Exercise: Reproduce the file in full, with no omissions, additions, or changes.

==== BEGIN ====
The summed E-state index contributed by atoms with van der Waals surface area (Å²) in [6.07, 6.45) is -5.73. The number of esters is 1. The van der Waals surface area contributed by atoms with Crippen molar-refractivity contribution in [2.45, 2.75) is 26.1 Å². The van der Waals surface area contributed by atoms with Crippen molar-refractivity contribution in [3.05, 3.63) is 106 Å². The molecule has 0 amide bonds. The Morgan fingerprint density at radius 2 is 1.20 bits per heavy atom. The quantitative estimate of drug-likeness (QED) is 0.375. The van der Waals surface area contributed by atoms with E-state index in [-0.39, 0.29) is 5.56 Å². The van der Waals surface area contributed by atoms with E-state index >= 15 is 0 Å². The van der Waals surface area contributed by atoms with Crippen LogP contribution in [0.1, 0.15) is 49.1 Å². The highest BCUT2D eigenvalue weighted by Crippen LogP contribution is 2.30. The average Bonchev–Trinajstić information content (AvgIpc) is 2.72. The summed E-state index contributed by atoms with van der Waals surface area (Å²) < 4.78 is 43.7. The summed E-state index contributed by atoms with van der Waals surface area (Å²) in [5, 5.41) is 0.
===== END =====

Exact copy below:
The summed E-state index contributed by atoms with van der Waals surface area (Å²) in [6.07, 6.45) is -5.73. The number of esters is 1. The van der Waals surface area contributed by atoms with Crippen molar-refractivity contribution in [2.45, 2.75) is 26.1 Å². The van der Waals surface area contributed by atoms with Crippen molar-refractivity contribution in [3.05, 3.63) is 106 Å². The molecule has 0 amide bonds. The Morgan fingerprint density at radius 2 is 1.20 bits per heavy atom. The quantitative estimate of drug-likeness (QED) is 0.375. The van der Waals surface area contributed by atoms with E-state index in [-0.39, 0.29) is 5.56 Å². The van der Waals surface area contributed by atoms with E-state index >= 15 is 0 Å². The van der Waals surface area contributed by atoms with Crippen LogP contribution in [0.1, 0.15) is 49.1 Å². The highest BCUT2D eigenvalue weighted by Crippen LogP contribution is 2.30. The average Bonchev–Trinajstić information content (AvgIpc) is 2.72. The summed E-state index contributed by atoms with van der Waals surface area (Å²) < 4.78 is 43.7. The summed E-state index contributed by atoms with van der Waals surface area (Å²) in [5, 5.41) is 0.